Cartooning the camp: aesthetic interruption and the limits of political possibility

Wedderburn, A. (2019) Cartooning the camp: aesthetic interruption and the limits of political possibility. Millennium: Journal of International Studies, 47(2), pp. 169-189. (doi: 10.1177/0305829818799884)

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Over the last 30 years, post-structuralist, feminist and other IR theorists have asked questions of the ways in which discourses on sovereignty seek to foreclose political possibility. To do so, they have advanced a decentralised, contested, incomplete and relational understanding of politics that presupposes some sort of intersubjective agency, however fragmented. There is one site, however, that appears to confound this line of argument insofar as it is commonly understood to exemplify an entirely non-relational, anti-political ‘desolation’: the concentration camp. Drawing on feminist theory to establish the terms of an aesthetic mode of ‘interruption’, this article will identify a compelling challenge to this position in a comic book drawn by Horst Rosenthal, a German–Jewish detainee at Gurs in Vichy, France, who was later killed at Auschwitz–Birkenau. Rosenthal’s piece will be read as an ‘aesthetic interruption’ that mounts a powerful critique of the logic underpinning his concentrationary experience, and in so doing demonstrates one way in which (to however painfully limited a degree) the political might be ‘brought back in’ to discussions about sovereign power.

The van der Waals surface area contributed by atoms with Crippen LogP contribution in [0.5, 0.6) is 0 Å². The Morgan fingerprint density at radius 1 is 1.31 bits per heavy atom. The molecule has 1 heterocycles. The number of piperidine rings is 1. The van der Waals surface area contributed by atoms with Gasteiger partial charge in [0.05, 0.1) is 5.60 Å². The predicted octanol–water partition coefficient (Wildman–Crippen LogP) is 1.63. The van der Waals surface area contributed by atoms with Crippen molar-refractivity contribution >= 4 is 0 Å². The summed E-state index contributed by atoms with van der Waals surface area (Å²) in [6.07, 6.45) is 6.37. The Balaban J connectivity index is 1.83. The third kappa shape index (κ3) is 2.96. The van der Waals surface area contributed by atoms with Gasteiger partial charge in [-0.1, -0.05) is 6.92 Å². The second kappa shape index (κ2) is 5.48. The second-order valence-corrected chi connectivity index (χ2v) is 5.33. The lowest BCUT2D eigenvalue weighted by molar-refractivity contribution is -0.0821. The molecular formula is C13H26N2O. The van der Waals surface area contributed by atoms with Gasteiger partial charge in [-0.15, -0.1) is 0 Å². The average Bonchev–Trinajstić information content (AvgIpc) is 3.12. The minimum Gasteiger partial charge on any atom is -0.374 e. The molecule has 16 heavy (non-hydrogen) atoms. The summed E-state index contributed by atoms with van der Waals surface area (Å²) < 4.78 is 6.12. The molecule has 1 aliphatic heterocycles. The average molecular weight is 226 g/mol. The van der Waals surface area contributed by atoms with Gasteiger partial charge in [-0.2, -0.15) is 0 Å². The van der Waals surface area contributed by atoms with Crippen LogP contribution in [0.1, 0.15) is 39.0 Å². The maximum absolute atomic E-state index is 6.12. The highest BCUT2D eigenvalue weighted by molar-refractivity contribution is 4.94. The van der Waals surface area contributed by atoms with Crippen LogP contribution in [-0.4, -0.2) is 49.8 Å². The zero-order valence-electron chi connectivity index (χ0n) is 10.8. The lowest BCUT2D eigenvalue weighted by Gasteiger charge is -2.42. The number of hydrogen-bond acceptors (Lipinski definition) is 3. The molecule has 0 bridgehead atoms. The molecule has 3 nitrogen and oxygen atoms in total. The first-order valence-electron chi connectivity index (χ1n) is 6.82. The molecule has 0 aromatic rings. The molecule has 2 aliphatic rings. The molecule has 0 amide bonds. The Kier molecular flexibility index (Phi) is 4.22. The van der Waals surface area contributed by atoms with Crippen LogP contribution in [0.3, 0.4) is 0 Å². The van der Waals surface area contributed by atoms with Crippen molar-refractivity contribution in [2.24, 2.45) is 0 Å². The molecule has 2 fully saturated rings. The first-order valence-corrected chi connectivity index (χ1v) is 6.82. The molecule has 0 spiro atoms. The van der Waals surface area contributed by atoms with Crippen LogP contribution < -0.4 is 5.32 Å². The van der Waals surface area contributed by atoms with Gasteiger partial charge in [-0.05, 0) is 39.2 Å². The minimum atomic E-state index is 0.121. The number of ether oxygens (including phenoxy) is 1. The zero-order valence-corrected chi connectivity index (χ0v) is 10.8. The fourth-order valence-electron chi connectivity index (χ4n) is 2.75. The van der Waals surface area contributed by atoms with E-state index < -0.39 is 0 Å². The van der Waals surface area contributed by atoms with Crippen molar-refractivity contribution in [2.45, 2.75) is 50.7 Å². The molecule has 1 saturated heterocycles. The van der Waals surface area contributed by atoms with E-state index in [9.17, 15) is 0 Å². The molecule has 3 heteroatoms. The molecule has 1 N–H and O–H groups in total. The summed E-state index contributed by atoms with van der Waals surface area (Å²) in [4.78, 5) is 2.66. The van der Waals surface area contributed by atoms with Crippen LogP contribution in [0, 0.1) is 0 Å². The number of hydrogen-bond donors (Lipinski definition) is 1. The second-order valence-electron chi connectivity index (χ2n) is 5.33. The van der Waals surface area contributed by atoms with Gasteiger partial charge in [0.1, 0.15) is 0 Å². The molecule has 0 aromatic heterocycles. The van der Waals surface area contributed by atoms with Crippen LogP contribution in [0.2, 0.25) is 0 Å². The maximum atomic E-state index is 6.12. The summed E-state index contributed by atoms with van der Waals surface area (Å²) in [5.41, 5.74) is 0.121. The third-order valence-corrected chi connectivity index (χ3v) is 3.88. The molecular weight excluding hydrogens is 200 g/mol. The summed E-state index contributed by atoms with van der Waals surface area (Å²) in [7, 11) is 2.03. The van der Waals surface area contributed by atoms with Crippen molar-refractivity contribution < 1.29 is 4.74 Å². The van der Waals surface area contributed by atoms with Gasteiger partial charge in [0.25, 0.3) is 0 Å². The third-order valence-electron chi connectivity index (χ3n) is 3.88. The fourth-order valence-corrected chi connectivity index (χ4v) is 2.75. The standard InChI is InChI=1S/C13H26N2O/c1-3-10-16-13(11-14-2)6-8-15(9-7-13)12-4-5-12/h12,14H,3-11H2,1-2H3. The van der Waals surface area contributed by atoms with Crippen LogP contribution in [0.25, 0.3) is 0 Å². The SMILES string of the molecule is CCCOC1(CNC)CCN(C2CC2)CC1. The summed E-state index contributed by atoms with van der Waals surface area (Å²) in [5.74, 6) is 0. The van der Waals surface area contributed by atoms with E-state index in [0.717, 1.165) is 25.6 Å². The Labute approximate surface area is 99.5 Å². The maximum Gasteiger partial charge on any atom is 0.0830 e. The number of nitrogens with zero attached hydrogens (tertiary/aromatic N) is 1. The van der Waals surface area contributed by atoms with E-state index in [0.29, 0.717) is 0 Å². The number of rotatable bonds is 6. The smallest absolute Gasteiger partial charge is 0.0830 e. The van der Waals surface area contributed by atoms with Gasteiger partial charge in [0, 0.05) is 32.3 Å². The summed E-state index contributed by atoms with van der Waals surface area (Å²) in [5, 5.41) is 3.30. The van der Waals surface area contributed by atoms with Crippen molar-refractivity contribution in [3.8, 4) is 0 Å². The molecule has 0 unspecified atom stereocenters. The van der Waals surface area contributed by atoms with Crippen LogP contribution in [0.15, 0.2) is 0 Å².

Item Type:Articles
Additional Information:This research has been made possible by an Economic and Social Research Council funding grant, ref. ES/J500057/1.
Glasgow Author(s) Enlighten ID:Wedderburn, Dr Alister
Authors: Wedderburn, A.
College/School:College of Social Sciences > School of Social and Political Sciences
Journal Name:Millennium: Journal of International Studies
Publisher:SAGE Publications
ISSN (Online):1477-9021
Published Online:01 October 2018
Copyright Holders:Copyright © 2018 The Author
First Published:First published in Millennium: Journal of International Studies 47(2):169-189
Publisher Policy:Reproduced in accordance with the copyright policy of the publisher

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